Why Would We Trust The People Or System That Brought Us The 1970s?

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Larry Elliott wants us all to know that it’s very important that we kill off inequality so that we all trust each other again. The problem with the analysis being that, one, inequality’s not at anything like any historical high and two, it’s not other people that we’ve lost trust in in the first place. It’s the people who brought us the 1970s we’ve lost trust in and why the hell wouldn’t we do that?

There’s an elision here that makes Elliott’s argument. Without it it just doesn’t work:

From Adam Smith onwards, economists have recognised that trust is the glue that binds societies together. Nations in which people trust each other have stronger institutions, are more open, have less corruption, grow faster and are nicer places to live. Trust is notable by its absence in police states.

Entirely true, I’ve worked in more than one low trust society an it’s a bugger, believe me. It’s this next bit:

So it is a matter of concern that trust has become an increasingly rare commodity. In the US, there has been a precipitous drop in faith in the government.

A high trust society and one that trusts in government is not the same thing. Which is the elision that’s being made. We’ve just leapt from an assumption that trusting your fellow man to do well by you is equal to trusting that the bird four levels up in the bureaucracy is going to do well by you. With your money. These are not the same thing.

Almost four out of five Americans trusted Washington to do the right thing when Eisenhower and John F Kennedy were in the White House. Under Donald Trump, that has fallen to one in five. In Britain, Theresa May is trying to finesse a Brexit deal at a time when parliament is even less trusted than the banks.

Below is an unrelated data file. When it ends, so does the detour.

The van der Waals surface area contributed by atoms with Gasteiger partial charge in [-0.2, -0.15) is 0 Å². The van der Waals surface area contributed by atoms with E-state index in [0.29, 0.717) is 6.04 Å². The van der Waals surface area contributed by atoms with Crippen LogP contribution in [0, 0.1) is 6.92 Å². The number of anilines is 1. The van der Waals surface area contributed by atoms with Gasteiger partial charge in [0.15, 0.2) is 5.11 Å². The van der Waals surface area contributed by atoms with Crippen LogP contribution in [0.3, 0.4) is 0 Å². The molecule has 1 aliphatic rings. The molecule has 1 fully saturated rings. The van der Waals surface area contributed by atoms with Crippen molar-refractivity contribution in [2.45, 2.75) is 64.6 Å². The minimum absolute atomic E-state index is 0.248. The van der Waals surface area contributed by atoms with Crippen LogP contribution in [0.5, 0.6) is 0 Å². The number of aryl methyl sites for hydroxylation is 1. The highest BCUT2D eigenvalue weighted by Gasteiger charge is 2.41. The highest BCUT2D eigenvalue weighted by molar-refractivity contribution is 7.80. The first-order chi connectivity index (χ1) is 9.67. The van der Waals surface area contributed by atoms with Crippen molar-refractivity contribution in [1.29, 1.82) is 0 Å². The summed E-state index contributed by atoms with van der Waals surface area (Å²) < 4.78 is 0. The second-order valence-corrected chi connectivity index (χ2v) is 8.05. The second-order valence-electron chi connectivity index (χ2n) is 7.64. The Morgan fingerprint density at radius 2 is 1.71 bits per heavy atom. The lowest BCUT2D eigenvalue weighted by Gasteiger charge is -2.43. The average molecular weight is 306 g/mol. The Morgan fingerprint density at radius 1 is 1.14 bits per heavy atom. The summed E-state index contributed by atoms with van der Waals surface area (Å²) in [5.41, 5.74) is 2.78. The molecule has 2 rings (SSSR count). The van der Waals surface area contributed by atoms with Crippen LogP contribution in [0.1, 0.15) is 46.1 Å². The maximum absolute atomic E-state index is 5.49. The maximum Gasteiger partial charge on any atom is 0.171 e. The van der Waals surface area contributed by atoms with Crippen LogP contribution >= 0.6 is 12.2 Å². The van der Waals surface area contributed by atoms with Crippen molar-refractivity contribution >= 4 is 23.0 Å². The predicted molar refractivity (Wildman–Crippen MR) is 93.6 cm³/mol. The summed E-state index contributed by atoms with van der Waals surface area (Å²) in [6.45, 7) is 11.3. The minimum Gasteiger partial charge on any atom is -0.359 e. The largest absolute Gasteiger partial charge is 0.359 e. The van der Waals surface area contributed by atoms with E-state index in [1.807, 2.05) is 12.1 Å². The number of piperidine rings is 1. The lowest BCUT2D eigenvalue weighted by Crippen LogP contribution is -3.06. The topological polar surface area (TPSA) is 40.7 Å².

Why in heck would we trust the people who brought us the 1970s?

The rest is predictable enough, it’s inequality that means we don’t trust each other, therefore let’s have much more government to crush inequality. That we don’t have high levels of inequality these days – no, really, inequality of lives as they are lived is low today. Even the TUC has claimed that the actual consumption of the top 10% of families is only 4 times that of the bottom 10%. Difficult to think of many earlier periods when that was true.

And that Holy Hand Grenade into that predictable argument is that it’s not our fellow man we’ve lost trust in, it’s government. Simply because we’ve been subject to government, seen what it does. Thus the answer must be less government, right?

Adam Smith was quite right, trust is an important institution leading to a good society. You don’t need a close contextual reading of Smith to note that trust in the output of governance was not high on his list of major beliefs. So let’s be those Smithians, before we do get that replay of the 70s. Hail Fellow well met and all that, but bugger the politicians.